Main Menu

Conference takes next steps in putting Haiti/Florida Covenant into action

Conference takes next steps in putting Haiti/Florida Covenant into action

e-Review Florida United Methodist News Service

Conference takes next steps in putting Haiti/Florida Covenant into action

July 13, 2006    News media contact: Tita Parham* 
800-282-8011    Orlando {0517}

NOTE: This is one of a series of articles related to news from the “Witness With Power” 2006 Florida Annual Conference Event June 1-3 in Lakeland.

An e-Review Feature
By J.A. Buchholz**

LAKELAND — The Rev. Mullens Constant has fond memories of his Haitian homeland.

Constant, who is serving at Hallandale Haitian Mission in Hallandale Beach, came to the United States from Haiti seven years ago. He said he has deep feelings for his beloved and beleaguered country and is optimistic Florida Conference United Methodists may experience Haiti for themselves, now that the Haiti/Florida Covenant has been signed.

The next step is developing the framework to put that covenant into action.

LAKELAND — Bishop Timothy W. Whitaker and the Rev. Raphael Dessieu, president of the Methodist Church of Haiti, signed the Haiti/Florida covenant June 2 at the Florida Conference’s annual meeting. Photo by Greg Moore, Photo #06-397.

Bishop Timothy W. Whitaker and the Rev. Raphael Dessieu, president of the Methodist Church of Haiti, signed the covenant last month at the Florida Conference’s annual meeting in Lakeland after lay and clergy members voted to approve it. Dessieu has invited Whitaker and a conference team to visit Haiti during the Haiti Annual Conference Jan. 14-22.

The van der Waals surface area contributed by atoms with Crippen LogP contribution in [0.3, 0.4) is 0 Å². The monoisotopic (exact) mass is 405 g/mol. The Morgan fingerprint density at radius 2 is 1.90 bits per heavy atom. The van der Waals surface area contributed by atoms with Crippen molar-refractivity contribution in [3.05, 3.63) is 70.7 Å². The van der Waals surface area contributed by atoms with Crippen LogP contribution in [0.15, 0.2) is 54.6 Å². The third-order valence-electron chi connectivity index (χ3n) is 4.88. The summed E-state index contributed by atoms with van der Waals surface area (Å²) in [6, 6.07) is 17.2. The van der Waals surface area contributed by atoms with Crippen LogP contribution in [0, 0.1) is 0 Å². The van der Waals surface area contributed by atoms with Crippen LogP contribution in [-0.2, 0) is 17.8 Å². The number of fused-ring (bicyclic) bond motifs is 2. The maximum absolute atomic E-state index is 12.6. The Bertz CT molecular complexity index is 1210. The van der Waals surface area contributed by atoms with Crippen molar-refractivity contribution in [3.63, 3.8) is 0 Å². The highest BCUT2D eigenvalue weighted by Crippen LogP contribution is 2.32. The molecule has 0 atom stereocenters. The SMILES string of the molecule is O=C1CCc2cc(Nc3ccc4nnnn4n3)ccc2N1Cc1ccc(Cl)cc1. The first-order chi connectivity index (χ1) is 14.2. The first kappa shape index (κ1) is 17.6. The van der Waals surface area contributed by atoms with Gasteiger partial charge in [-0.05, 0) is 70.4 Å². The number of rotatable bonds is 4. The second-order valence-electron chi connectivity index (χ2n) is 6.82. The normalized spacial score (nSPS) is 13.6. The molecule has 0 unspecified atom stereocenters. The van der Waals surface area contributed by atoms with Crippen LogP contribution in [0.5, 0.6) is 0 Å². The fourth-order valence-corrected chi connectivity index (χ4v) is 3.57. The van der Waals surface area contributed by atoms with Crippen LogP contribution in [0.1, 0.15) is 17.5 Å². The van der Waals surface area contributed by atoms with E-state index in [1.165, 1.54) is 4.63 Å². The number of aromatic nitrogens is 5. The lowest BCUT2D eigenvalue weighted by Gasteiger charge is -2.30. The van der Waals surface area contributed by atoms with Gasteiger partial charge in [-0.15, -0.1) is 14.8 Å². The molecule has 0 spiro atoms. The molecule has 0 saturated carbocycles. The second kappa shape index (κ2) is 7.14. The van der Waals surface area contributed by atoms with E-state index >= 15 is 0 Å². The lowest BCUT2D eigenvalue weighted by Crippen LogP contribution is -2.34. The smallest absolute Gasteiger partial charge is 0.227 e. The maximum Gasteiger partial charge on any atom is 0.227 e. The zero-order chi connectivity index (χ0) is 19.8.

The covenant creates a formal relationship between the Methodist Church of Haiti and the Florida Conference. Through it, leaders of both churches hope to strengthen connections between the two and encourage sharing experiences and resources. They also hope the covenant will foster an equal exchange of ideas and a better understanding among Florida United Methodists about the plight of Haitians.

Now that the covenant is official, teams are being established to determine specifics about how the covenant will work and monitor its progress, according to the Rev. Dr. Larry Rankin, director of the conference’s Global Mission and Justice Ministries and dean of Healthy Church Academy. The teams will include people from Florida and Haiti.

LAKELAND — The Rev. Raphael Dessieu, president of the Methodist Church of Haiti, spoke to laity and clergy after signing the covenant. Photo by Caryl Kelley, Photo #06-398.